Transgender Refugees living in the community in Australia and Access to Primoteston
Recently, in the last few weeks, RISE: Refugee Survivors and Ex-detainees’ transgender members who were coercively assigned female at birth and are living in the community, raised concerns about the removal of Primoteston Depot (a form of testosterone injection) from the Australian Pharmaceutical Benefits Scheme (PBS). Primoteston has been removed from PBS by the manufacturer Bayer Pharmaceuticals for commercial reasons. This forces our members to purchase the medication at the full price of about $40 every 4-6 weeks. Generic brand testosterone is also not available through the system. For this reason, a meeting was organised last weekend by affected RISE transgender members to discuss this issue. Clearly it has had a particularly devastating impact on our community members as they are also struggling with Australia’s precarious and abusive refugee visa process, with limited access to health and welfare services. Furthermore, it became clear in the discussion that even service providers that explicitly claim to support transgender people have failed to address the barriers transgender refugees face when it comes to accessing hormone replacement therapy.
In order for an unemployed RISE member living in the community on a bridging visa with Medicare, to purchase prescribed medication at a concession price they have to be approved for Status Resolution Support Services (SRSS) by the Australian Department of Home Affairs. If their SRSS application is approved, in addition to SRSS payments which is 89% of the standard Centrelink welfare payments they are assigned to a private subcontractor such as AMES or Life Without Barriers for “settlement” support. They do not have access to a healthcare card and have to depend on a letter from the SRSS provider to allow access to specific pharmacies to purchase PBS medication at a concession price. Currently, AMES provides a letter that is usually valid for only 1 or 3 months which has to be renewed each time it expires. For RISE members (all of whom are ex-detainees) on 5 year temporary visas, the government will only allow them to receive Centrelink payments for up to 18 months in total. We also need to keep in mind RISE members who are undocumented or on bridging visas, who don’t have access to Medicare, the right to work or any welfare support payments and have to pay full price for all medication. The recent cuts to SRSS by the Department of Home Affairs places more of our members in this latter category.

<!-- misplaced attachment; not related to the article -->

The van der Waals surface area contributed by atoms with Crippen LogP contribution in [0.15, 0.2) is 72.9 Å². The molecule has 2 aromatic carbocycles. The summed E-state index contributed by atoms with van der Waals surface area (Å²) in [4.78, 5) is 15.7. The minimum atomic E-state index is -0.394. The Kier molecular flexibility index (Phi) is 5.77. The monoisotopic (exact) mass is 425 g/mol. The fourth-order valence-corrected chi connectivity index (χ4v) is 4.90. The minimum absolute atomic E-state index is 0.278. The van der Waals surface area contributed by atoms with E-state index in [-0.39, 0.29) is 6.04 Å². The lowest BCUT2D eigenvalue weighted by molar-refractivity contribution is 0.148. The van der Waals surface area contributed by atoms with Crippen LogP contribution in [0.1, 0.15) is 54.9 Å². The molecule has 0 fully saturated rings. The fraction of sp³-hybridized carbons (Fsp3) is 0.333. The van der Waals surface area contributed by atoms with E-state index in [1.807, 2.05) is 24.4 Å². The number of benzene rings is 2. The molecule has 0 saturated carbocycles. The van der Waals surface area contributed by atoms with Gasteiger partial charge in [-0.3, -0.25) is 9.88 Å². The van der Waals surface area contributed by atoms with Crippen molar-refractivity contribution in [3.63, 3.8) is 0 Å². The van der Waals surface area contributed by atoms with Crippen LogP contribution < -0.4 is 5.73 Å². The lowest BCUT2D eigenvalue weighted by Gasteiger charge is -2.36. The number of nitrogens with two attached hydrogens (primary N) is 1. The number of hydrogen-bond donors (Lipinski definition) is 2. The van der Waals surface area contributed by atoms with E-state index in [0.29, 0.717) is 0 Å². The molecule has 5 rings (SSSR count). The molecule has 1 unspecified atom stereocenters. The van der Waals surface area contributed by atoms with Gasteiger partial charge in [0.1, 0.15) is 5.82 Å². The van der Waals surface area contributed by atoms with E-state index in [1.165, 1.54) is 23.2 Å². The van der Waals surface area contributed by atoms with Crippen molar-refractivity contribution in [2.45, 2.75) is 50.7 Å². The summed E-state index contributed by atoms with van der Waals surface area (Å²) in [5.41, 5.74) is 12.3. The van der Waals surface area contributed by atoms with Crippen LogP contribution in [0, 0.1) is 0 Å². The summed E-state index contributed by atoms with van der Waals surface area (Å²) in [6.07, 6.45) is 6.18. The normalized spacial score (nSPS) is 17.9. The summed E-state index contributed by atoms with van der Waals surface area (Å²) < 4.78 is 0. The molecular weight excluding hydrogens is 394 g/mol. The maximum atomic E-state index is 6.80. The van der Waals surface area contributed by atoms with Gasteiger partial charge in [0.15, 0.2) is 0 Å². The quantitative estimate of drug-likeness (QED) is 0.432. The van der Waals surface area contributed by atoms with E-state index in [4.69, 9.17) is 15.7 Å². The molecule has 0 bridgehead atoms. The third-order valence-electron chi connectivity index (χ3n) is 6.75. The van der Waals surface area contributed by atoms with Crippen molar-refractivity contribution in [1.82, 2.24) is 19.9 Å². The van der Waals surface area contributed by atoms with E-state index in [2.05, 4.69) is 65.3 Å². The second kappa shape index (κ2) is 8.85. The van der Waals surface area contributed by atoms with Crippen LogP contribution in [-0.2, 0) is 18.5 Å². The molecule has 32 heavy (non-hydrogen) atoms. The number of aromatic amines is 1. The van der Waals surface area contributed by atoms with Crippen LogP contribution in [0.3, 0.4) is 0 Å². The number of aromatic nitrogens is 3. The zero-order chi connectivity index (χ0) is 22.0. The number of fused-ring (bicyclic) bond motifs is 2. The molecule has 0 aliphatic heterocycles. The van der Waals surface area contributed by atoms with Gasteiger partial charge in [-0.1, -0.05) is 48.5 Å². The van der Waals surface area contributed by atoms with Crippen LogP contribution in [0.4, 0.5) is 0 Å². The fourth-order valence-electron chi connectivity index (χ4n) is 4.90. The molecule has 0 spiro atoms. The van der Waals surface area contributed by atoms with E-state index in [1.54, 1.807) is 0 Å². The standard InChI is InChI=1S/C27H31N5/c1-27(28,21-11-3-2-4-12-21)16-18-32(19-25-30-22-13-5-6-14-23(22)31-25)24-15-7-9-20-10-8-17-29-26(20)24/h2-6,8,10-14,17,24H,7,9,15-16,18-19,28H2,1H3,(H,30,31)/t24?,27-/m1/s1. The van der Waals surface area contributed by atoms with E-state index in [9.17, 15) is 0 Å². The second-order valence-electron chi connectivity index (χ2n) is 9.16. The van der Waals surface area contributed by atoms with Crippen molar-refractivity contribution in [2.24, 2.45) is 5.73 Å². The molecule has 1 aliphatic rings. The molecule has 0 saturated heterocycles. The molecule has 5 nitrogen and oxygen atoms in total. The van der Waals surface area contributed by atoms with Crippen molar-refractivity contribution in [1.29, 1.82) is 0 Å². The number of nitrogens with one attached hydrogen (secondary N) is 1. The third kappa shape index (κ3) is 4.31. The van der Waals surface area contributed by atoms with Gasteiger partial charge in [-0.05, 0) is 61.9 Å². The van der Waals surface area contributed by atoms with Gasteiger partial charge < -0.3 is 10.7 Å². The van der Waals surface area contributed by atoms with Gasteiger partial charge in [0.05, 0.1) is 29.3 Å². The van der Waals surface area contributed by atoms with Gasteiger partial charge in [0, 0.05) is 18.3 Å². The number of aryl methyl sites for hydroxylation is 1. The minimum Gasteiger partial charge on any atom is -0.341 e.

When a person changes from Primoteston to a testosterone injection available on PBS such as Reandron (also manufactured by Bayer), they may have to continue to use Primoteston during a temporary overlapping period with Reandron. So even RISE members eligible for PBS medication at a concession rate who decide to change from Primoteston to Reandron, will initially have to pay for Primoteston at the full price, in addition to Reandron at concession price. Moreover, different people may react differently to different brands of testosterone and for these reasons many transgender people who use Primoteston cannot switch to a more affordable brand of testosterone.
RISE calls on health and welfare providers, particularly ones that claim and/or funded to support refugees and transgender people, to take direction from transgender refugees and effectively address the issues described above without further delay.